National Fisherman

A matrix of shallow, placid streams covers the vast, flat marshland at the mouth of Texas’ Colorado River as it empties into the Gulf of Mexico. Chewing on a plastic-tipped cigar, Buddy Treybig steers his shrimp boat through canals and into Matagorda Bay.
 
Treybig, 52, has been shrimping the bay — a semi-salty body of water nearly 30 miles wide, sheltered from open sea by the Matagorda Peninsula — since high school. And it’s never been harder, he said.
 
Dwindling rains, a stubborn drought and more demand for water upriver in Austin have taken a toll on the crabs, shrimp, oysters and fish that provide livelihoods for coastal communities.
 
“We’re in bad shape already. The shrimp and oysters are almost gone,” said Treybig, a self-appointed defender of the bay and an advocate for people who depend on it to make a living.
 
Big shrimp boats are chained up on shore; Treybig said their owners couldn’t make enough fishing to pay for fuel.
 
Recurring droughts have plagued Texas with particular intensity since 1996, with worsening consequences. In November, voters approved spending $2 billion from state reserves to create a revolving fund for water infrastructure improvements. But most projects are years away — no relief for the bay or the people who make their livings from fishing and tourism.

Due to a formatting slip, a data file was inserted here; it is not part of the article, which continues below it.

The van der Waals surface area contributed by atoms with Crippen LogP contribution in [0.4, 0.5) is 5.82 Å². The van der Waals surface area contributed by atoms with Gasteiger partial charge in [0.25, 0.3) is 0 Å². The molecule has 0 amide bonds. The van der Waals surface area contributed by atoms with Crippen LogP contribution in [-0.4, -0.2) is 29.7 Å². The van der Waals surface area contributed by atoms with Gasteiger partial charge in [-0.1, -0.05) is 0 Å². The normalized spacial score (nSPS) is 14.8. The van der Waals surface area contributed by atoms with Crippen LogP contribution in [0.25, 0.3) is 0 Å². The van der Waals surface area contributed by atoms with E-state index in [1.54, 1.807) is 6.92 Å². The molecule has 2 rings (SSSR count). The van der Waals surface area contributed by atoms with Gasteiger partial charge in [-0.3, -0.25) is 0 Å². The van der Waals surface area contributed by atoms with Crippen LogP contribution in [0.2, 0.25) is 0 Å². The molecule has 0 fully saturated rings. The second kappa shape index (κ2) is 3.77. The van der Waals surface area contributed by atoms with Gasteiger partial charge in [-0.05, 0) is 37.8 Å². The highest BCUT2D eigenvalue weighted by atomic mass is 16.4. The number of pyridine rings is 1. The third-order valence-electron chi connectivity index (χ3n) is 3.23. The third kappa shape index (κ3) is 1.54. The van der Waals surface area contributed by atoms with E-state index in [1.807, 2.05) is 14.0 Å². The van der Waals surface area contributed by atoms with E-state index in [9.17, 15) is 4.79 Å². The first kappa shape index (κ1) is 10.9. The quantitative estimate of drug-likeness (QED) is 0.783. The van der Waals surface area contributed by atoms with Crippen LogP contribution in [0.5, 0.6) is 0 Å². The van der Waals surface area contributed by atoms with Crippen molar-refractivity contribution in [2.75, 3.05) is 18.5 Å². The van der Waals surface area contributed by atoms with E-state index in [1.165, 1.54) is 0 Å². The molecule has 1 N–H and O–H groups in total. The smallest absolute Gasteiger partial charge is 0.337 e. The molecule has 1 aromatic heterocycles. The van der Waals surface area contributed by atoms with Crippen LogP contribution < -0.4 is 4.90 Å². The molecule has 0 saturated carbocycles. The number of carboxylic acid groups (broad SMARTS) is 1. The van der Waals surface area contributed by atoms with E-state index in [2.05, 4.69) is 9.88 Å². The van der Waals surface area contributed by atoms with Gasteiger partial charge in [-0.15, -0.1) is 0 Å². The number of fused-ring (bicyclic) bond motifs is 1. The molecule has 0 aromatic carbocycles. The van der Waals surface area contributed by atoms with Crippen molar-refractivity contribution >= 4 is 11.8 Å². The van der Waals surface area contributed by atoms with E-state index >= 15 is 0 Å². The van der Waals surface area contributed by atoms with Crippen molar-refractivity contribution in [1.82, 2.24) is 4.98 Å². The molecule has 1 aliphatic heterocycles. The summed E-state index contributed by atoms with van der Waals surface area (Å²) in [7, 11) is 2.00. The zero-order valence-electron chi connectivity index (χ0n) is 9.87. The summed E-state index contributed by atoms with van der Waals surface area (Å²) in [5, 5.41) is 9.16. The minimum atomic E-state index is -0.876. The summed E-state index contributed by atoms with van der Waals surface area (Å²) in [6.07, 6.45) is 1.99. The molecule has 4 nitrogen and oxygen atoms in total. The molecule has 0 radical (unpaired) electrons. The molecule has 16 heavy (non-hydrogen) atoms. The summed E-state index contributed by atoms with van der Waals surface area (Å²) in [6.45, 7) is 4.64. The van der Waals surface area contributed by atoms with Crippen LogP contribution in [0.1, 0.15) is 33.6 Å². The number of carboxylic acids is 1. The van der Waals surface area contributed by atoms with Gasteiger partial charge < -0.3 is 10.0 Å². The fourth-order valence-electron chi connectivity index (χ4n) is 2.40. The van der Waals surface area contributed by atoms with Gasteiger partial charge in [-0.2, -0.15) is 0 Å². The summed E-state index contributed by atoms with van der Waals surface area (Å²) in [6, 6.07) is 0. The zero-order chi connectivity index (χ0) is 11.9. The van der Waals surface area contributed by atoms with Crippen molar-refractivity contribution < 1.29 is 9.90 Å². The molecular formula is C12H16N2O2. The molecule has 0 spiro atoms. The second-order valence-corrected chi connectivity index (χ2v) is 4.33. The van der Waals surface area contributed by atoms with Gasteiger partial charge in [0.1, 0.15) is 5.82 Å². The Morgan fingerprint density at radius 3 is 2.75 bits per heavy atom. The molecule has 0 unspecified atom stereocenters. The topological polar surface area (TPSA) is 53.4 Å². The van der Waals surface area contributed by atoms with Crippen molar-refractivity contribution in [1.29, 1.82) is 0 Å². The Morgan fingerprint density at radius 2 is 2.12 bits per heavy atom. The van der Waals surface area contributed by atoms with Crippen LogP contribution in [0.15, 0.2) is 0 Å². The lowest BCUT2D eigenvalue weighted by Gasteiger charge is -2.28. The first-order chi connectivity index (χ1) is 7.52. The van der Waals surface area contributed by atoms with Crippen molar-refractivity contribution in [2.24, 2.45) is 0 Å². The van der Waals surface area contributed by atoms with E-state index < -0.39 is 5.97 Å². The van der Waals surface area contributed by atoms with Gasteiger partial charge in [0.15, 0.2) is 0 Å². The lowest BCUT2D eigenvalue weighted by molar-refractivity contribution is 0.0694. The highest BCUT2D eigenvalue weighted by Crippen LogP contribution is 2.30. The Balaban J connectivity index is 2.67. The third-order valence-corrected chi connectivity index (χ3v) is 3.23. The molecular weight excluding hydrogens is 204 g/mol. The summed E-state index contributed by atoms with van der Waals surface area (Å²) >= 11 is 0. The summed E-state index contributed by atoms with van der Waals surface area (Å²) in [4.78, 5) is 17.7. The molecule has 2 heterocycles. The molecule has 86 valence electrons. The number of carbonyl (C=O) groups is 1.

Read the full story at Dallas Morning News>>

National Fisherman Live

Brian Rothschild of the Center for Sustainable Fisheries on revisions to the Magnuson-Stevens Act.

National Fisherman Live: 4/8/14

Inside the Industry

The South Atlantic Fishery Management Council is currently soliciting applicants for open advisory panel seats as well as applications from scientists interested in serving on its Scientific and Statistical Committee.

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The North Carolina Fisheries Association (NCFA), a nonprofit trade association representing commercial fishermen, seafood dealers and processors, recently announced a new leadership team. Incorporated in 1952, its administrative office is in Bayboro, N.C.

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